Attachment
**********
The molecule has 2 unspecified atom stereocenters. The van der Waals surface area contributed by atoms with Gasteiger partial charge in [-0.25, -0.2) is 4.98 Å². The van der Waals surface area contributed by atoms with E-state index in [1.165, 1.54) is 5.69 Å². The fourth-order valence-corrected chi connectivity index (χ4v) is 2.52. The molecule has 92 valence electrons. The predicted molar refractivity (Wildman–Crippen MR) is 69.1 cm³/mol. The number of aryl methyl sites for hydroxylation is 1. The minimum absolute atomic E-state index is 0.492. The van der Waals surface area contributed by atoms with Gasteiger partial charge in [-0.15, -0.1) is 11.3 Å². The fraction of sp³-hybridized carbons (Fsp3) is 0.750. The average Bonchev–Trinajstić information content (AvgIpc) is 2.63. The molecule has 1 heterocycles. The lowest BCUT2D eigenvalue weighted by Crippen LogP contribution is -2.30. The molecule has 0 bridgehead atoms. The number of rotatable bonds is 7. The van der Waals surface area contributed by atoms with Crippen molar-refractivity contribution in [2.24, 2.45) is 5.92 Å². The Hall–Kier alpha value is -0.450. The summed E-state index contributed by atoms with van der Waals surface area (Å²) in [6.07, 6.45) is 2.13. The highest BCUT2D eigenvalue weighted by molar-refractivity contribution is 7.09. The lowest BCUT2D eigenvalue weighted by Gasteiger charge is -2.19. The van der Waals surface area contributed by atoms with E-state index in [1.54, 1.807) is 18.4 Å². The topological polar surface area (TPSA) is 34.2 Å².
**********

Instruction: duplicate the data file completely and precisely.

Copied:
The molecule has 2 unspecified atom stereocenters. The van der Waals surface area contributed by atoms with Gasteiger partial charge in [-0.25, -0.2) is 4.98 Å². The van der Waals surface area contributed by atoms with E-state index in [1.165, 1.54) is 5.69 Å². The fourth-order valence-corrected chi connectivity index (χ4v) is 2.52. The molecule has 92 valence electrons. The predicted molar refractivity (Wildman–Crippen MR) is 69.1 cm³/mol. The number of aryl methyl sites for hydroxylation is 1. The minimum absolute atomic E-state index is 0.492. The van der Waals surface area contributed by atoms with Gasteiger partial charge in [-0.15, -0.1) is 11.3 Å². The fraction of sp³-hybridized carbons (Fsp3) is 0.750. The average Bonchev–Trinajstić information content (AvgIpc) is 2.63. The molecule has 1 heterocycles. The lowest BCUT2D eigenvalue weighted by Crippen LogP contribution is -2.30. The molecule has 0 bridgehead atoms. The number of rotatable bonds is 7. The van der Waals surface area contributed by atoms with Crippen molar-refractivity contribution in [2.24, 2.45) is 5.92 Å². The Hall–Kier alpha value is -0.450. The summed E-state index contributed by atoms with van der Waals surface area (Å²) in [6.07, 6.45) is 2.13. The highest BCUT2D eigenvalue weighted by molar-refractivity contribution is 7.09. The lowest BCUT2D eigenvalue weighted by Gasteiger charge is -2.19. The van der Waals surface area contributed by atoms with E-state index in [1.54, 1.807) is 18.4 Å². The topological polar surface area (TPSA) is 34.2 Å².